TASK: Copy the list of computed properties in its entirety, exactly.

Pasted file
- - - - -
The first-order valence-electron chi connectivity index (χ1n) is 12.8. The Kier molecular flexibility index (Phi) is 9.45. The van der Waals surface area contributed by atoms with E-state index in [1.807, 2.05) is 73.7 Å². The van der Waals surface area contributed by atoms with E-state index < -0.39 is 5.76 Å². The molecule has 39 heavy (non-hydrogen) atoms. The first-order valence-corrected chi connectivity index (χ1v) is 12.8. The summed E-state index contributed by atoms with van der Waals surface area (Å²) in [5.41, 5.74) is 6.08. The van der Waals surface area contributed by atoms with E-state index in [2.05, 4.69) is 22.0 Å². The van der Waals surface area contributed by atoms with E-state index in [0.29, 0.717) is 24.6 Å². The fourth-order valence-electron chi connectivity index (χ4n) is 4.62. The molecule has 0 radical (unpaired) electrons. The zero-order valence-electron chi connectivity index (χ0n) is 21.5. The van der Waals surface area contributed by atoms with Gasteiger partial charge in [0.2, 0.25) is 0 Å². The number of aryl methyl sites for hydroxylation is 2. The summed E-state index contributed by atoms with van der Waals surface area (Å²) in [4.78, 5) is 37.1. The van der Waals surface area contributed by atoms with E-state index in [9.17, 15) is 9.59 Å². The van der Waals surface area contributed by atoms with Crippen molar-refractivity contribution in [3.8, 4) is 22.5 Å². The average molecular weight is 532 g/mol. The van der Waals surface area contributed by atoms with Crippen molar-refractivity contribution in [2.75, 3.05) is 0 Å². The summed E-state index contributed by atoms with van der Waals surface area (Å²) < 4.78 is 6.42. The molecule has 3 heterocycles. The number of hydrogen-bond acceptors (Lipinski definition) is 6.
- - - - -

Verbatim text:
The first-order valence-electron chi connectivity index (χ1n) is 12.8. The Kier molecular flexibility index (Phi) is 9.45. The van der Waals surface area contributed by atoms with E-state index in [1.807, 2.05) is 73.7 Å². The van der Waals surface area contributed by atoms with E-state index < -0.39 is 5.76 Å². The molecule has 39 heavy (non-hydrogen) atoms. The first-order valence-corrected chi connectivity index (χ1v) is 12.8. The summed E-state index contributed by atoms with van der Waals surface area (Å²) in [5.41, 5.74) is 6.08. The van der Waals surface area contributed by atoms with E-state index in [2.05, 4.69) is 22.0 Å². The van der Waals surface area contributed by atoms with E-state index in [0.29, 0.717) is 24.6 Å². The fourth-order valence-electron chi connectivity index (χ4n) is 4.62. The molecule has 0 radical (unpaired) electrons. The zero-order valence-electron chi connectivity index (χ0n) is 21.5. The van der Waals surface area contributed by atoms with Gasteiger partial charge in [0.2, 0.25) is 0 Å². The number of aryl methyl sites for hydroxylation is 2. The summed E-state index contributed by atoms with van der Waals surface area (Å²) in [4.78, 5) is 37.1. The van der Waals surface area contributed by atoms with E-state index in [9.17, 15) is 9.59 Å². The van der Waals surface area contributed by atoms with Crippen molar-refractivity contribution in [3.8, 4) is 22.5 Å². The average molecular weight is 532 g/mol. The van der Waals surface area contributed by atoms with Crippen molar-refractivity contribution in [2.75, 3.05) is 0 Å². The summed E-state index contributed by atoms with van der Waals surface area (Å²) < 4.78 is 6.42. The molecule has 3 heterocycles. The number of hydrogen-bond acceptors (Lipinski definition) is 6.